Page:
Even in southwest Oklahoma, where the drought is neglecting to leave, the 2013 winter canola crop is in good shape, according to Heath Sanders, field representative for the Great Plains Canola Association.
"I've seen some canola fields looking really good down there and I've seen some stands of winter canola that was a little smaller," he said. "As you get farther southwest, you get more erratic rainfall.
“A little bit farther north and it's more widespread. The big thing now is we do have more moisture than we did last year. That helps buffer the temperature and keeps the plants healthier, even when they are smaller."
Sanders believes Oklahoma has at least 300,000 acres of canola with the rest of the southern Great Plains bringing the total acres to at least 400,000.
"There was a big move in southern Kansas putting in more acres of canola," he said. "There are a lot more acres in southern Kansas this year. So there are definitely more acres there than we had last year."
If you are enjoying reading this article, please check out Southwest Farm Press Daily and receive the latest news right to your inbox.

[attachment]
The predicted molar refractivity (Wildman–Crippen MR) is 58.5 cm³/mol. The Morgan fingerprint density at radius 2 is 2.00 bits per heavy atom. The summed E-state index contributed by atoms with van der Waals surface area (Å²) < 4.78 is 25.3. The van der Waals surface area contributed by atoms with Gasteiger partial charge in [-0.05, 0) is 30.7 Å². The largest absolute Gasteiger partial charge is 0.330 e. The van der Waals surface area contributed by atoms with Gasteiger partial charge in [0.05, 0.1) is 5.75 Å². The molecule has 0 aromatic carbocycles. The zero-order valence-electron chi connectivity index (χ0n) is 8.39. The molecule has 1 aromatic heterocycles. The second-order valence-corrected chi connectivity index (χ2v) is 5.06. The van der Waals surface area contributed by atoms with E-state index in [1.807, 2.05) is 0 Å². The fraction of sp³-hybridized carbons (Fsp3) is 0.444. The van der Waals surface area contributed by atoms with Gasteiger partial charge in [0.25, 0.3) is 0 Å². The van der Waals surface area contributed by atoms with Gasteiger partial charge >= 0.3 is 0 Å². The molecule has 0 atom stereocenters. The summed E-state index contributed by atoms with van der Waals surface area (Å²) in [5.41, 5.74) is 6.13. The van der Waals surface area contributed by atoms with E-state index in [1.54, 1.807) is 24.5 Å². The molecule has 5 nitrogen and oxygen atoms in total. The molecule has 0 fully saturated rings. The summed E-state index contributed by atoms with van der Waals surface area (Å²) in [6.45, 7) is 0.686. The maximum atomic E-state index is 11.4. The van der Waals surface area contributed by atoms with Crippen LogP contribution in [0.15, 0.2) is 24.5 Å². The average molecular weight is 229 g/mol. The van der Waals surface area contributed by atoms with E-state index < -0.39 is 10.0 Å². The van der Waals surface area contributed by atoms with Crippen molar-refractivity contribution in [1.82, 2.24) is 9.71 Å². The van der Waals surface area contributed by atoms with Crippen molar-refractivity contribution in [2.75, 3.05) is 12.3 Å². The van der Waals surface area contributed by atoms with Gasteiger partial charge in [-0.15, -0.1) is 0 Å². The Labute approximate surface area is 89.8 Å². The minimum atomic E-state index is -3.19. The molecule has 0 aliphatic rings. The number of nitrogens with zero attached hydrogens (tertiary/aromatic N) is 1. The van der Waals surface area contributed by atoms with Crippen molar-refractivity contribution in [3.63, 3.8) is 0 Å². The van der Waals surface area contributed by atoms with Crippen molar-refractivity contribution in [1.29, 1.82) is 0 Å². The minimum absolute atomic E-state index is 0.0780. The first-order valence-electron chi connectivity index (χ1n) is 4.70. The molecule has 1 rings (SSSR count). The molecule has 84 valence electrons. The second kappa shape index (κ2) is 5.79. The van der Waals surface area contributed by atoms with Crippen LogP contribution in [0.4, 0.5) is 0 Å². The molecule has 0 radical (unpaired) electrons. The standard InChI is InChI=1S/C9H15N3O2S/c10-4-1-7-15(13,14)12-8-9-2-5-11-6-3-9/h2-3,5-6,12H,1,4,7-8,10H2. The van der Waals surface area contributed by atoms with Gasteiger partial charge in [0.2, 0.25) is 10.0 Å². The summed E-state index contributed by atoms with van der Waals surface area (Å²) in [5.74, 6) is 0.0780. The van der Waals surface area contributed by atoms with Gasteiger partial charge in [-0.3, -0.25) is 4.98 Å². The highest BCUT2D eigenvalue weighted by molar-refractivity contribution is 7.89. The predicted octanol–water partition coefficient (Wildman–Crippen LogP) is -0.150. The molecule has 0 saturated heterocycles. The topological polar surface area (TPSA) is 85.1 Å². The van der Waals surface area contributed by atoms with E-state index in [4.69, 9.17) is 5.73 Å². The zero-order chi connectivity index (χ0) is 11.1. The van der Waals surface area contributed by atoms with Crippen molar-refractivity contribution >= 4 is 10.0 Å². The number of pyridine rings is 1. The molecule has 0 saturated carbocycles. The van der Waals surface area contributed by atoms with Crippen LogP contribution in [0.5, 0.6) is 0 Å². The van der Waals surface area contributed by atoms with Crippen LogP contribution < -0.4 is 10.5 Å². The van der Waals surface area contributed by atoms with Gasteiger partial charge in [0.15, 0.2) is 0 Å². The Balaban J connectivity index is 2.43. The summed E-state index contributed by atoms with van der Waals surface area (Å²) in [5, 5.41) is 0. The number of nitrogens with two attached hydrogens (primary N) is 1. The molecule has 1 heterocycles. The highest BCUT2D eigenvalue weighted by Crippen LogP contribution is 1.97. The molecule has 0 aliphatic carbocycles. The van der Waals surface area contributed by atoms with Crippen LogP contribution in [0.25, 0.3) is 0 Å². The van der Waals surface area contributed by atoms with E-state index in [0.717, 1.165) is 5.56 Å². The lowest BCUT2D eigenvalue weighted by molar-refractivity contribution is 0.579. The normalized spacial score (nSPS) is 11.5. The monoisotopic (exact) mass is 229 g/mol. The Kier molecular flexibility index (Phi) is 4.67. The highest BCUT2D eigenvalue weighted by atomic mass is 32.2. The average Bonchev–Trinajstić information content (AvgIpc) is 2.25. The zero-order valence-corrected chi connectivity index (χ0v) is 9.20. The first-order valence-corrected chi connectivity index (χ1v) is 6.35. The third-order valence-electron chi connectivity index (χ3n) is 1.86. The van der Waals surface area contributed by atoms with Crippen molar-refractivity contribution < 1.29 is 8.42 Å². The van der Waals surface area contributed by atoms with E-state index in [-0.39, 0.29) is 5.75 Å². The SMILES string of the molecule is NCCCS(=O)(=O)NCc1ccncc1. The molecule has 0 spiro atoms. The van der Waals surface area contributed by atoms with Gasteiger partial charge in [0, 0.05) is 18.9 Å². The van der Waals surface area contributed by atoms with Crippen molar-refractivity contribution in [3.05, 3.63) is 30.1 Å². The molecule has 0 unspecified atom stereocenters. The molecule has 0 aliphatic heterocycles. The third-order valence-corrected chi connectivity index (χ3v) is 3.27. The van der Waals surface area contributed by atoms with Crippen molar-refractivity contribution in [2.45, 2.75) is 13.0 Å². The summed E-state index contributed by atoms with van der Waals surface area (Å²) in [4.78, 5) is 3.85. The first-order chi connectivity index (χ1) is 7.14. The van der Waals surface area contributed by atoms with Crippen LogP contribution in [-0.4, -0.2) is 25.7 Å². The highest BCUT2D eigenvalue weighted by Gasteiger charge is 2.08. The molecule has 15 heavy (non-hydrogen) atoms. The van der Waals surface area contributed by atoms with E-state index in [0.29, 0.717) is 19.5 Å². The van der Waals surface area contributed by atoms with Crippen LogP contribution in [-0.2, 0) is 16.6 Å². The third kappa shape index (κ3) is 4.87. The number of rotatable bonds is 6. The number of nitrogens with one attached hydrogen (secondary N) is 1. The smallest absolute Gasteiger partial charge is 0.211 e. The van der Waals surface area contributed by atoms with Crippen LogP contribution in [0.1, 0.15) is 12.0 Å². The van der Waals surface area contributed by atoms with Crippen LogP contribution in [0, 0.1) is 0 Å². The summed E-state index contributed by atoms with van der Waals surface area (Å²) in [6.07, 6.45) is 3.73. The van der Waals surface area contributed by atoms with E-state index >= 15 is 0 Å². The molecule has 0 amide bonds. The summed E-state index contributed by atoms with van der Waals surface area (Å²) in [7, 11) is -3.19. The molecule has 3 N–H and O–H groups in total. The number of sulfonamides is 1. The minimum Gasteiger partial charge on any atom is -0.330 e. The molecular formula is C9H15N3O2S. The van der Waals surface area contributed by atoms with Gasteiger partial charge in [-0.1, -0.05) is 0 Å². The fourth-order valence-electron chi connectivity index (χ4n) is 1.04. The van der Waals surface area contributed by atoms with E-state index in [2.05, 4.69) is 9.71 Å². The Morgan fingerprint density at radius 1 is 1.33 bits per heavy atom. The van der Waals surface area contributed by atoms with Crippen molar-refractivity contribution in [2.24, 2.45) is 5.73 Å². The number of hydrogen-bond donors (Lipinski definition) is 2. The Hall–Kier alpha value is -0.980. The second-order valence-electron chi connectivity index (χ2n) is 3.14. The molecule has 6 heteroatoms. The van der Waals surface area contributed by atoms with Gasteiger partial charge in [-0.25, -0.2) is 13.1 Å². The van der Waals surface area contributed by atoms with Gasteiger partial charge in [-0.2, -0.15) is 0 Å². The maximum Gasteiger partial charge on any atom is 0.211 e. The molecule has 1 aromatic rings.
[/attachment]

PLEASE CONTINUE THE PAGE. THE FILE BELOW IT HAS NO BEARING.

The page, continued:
Sanders thinks the canola acreage this year may be even higher.
"In the counties where farmers had to provide the Risk Management Agency crop insurance office with written agreements, many farmers didn't get them to the agency in time due to the U.S. government shutdown in October," he said. "Growers who want crop insurance next year in counties requiring written agreements need to get started early on their paperwork to avoid such problems until the RMA can approve more counties for regular crop insurance."
With the recent hard freeze in the area and more cold weather coming, Sanders said the canola crop will be entering its dormant phase.
"The crop is much better prepared for cold weather compared to last year," he said. "Planting season in September started out dry, but rains came toward the end of the period to get the crop off to a good start. Traveling across the state, you can see large canola plants growing and in others, the plants are smaller. But the important thing is the crop is off to a good start.
"All in all, from what I've gathered and what I've seen driving across the state, we are in much better shape than last year. It gives me a sign of relief we are setting ourselves up for a good opportunity to make a good crop in the spring."